Natural gas helps CO2 emissions drop
In a surprising bit of good news, CO2 emissions are dropping in the United States, and much of the credit goes to the use of natural gas.
In a surprising turnaround, the amount of carbon dioxide being released into the atmosphere in the U.S. has fallen dramatically to its lowest level in 20 years, and government officials say the biggest reason is that cheap and plentiful natural gas has led many power plant operators to switch from dirtier-burning coal.
Many of the world’s leading climate scientists didn’t see the drop coming, in large part because it happened as a result of market forces rather than direct government action against carbon dioxide, a greenhouse gas that traps heat in the atmosphere.
Natural gas has been controversial due to fracking, but the carbon emission benefits can be substantial if gas replaces coal. It’s also adding to job growth and other economic activity as well.
Posted in: Carbon, Global Warming
Tags: carbon dioxide, carbon emissions, CO2, CO2 emissions, coal, coal vs natural gas, coal-fired power generation, fracking, fracking controversy, greenhouse gas, hydraulic fracturing, hydraulic fracturing controversy, natural gas, natural gas advantages, natural gas cleaner than coal, reducing carbon emissions, reducing CO2 emissions
Can the risks from fracking and shale gas can be managed?
Fracking has become one the most controversial subjects in the environmental movement. Natural gas is cleaner than coal and oil, but the process used to extract it is raising questions. This article in The Economist takes an optimistic view.
The anti-frackers have reasonable grounds for worry. Producing shale gas uses lots of energy and water, and can cause pollution in several ways. One concern is possible contamination of aquifers by methane, fracking fluids or the radioactive gunk they dislodge. This is not known to have happened; but it probably has, where well-shafts passing through aquifers have been poorly sealed.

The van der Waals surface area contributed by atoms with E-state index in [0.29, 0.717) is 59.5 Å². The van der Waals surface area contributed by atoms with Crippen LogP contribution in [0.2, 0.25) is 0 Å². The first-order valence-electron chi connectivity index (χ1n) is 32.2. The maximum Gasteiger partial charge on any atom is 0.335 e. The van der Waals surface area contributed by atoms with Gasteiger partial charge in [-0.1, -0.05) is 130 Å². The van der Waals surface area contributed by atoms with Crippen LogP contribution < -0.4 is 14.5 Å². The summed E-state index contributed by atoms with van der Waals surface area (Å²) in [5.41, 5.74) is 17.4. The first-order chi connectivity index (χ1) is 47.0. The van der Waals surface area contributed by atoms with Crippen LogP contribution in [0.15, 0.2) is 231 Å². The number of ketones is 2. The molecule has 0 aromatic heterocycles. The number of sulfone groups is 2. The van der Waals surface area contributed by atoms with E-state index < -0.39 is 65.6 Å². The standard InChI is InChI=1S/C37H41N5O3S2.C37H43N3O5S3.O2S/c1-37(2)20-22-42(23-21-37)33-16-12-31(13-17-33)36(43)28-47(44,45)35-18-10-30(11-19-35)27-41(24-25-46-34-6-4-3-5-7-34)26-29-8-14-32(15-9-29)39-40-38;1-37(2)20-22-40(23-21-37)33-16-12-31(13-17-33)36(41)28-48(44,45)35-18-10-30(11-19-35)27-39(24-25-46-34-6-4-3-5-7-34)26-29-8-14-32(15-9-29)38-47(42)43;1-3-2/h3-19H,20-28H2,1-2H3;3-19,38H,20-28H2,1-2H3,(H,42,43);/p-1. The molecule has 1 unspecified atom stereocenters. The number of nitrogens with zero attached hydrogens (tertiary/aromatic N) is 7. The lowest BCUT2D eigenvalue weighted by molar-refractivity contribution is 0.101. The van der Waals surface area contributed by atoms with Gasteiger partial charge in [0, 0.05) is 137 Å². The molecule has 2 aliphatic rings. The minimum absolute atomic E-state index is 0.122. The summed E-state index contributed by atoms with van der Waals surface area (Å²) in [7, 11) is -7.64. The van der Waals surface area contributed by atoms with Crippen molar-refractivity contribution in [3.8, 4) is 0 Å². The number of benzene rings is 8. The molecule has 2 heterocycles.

Another worry is that fracking fluids regurgitated up well-shafts might percolate into groundwater. A graver fear is that large amounts of methane, a powerful greenhouse-gas, could be emitted during the entire process of exploration and production. Some also fret that fracking might induce earthquakes—especially after it was linked to 50 tiny tremors in northern England last year.
But the risks from shale gas can be managed. Properly concreted well-shafts do not leak; regurgitants can be collected and made safe; preventing gas venting and flaring would limit methane emissions to acceptable levels; and the risk of tremors, which commonly occur as a result of conventional oil-and-gas activities, can be contained by careful monitoring. The IEA estimates that such measures would add 7% to the cost of the average shale-gas well. That is a small price to pay for environmental protection and the health of a promising industry.
For as well as posing environmental risks, a gas boom would bring an important environmental benefit. Burning gas emits half as much carbon dioxide as coal; so where gas substitutes for coal, emissions will fall. America’s emissions have fallen by 450m tonnes in the past five years, more than any other country’s. Ironically, given its far greater effort to tackle climate change, the European Union has seen its emissions rise, partly because of an increase in coal-fired power generation in response to Europe’s high gas price.
If the risks can be managed, this could present an important opportunity. It’s also a huge economic driver now in the United States, so the pressure will be there to find a solution.
Posted in: Carbon, Renewable Energy
Tags: anti-frackers, anti-fracking movement, coal-fired power generation, fracking, fracking and earthquakes, fracking and groundwater, fracking tremors, gas boom, gas industry, gas industry risks, groundwater issues, hydraulic fracturing, hydraulic fracturing risks, methane emissions, producing shale gas, shale gas, The Economist, threats to groundwater